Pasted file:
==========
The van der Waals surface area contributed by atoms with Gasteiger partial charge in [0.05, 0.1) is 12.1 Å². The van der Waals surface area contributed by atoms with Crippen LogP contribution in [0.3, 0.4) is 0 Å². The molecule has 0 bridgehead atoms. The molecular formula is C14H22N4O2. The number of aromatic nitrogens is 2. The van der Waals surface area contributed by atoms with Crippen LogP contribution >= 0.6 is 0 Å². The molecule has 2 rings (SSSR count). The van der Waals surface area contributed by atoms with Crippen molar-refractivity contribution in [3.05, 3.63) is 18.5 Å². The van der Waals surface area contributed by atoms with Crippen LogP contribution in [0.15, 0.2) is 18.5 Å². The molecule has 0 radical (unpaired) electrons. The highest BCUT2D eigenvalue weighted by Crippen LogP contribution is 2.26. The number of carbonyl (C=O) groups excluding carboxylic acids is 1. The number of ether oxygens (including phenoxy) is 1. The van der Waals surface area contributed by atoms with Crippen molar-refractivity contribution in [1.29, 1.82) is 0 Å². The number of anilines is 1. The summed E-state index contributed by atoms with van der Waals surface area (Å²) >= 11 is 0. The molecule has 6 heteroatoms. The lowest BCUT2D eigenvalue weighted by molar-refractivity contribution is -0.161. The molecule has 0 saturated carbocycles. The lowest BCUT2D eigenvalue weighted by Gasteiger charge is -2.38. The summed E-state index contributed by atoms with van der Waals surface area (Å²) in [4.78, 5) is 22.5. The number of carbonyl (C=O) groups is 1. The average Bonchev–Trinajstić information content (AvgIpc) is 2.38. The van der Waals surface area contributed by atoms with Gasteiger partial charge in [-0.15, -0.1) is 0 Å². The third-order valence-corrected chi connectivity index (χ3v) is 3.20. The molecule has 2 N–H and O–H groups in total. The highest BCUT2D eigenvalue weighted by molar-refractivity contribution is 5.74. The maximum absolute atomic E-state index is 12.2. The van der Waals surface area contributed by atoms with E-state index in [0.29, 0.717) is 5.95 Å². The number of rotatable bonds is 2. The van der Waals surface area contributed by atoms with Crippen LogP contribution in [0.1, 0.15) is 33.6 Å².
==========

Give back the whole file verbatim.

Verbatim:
The van der Waals surface area contributed by atoms with Gasteiger partial charge in [0.05, 0.1) is 12.1 Å². The van der Waals surface area contributed by atoms with Crippen LogP contribution in [0.3, 0.4) is 0 Å². The molecule has 0 bridgehead atoms. The molecular formula is C14H22N4O2. The number of aromatic nitrogens is 2. The van der Waals surface area contributed by atoms with Crippen LogP contribution >= 0.6 is 0 Å². The molecule has 2 rings (SSSR count). The van der Waals surface area contributed by atoms with Crippen molar-refractivity contribution in [3.05, 3.63) is 18.5 Å². The van der Waals surface area contributed by atoms with Crippen LogP contribution in [0.15, 0.2) is 18.5 Å². The molecule has 0 radical (unpaired) electrons. The highest BCUT2D eigenvalue weighted by Crippen LogP contribution is 2.26. The number of carbonyl (C=O) groups excluding carboxylic acids is 1. The number of ether oxygens (including phenoxy) is 1. The van der Waals surface area contributed by atoms with Crippen molar-refractivity contribution in [1.29, 1.82) is 0 Å². The number of anilines is 1. The summed E-state index contributed by atoms with van der Waals surface area (Å²) >= 11 is 0. The molecule has 6 heteroatoms. The lowest BCUT2D eigenvalue weighted by molar-refractivity contribution is -0.161. The molecule has 0 saturated carbocycles. The lowest BCUT2D eigenvalue weighted by Gasteiger charge is -2.38. The summed E-state index contributed by atoms with van der Waals surface area (Å²) in [4.78, 5) is 22.5. The number of carbonyl (C=O) groups is 1. The average Bonchev–Trinajstić information content (AvgIpc) is 2.38. The van der Waals surface area contributed by atoms with Gasteiger partial charge in [-0.15, -0.1) is 0 Å². The third-order valence-corrected chi connectivity index (χ3v) is 3.20. The molecule has 2 N–H and O–H groups in total. The highest BCUT2D eigenvalue weighted by molar-refractivity contribution is 5.74. The maximum absolute atomic E-state index is 12.2. The van der Waals surface area contributed by atoms with E-state index in [0.29, 0.717) is 5.95 Å². The number of rotatable bonds is 2. The van der Waals surface area contributed by atoms with Crippen LogP contribution in [0.1, 0.15) is 33.6 Å².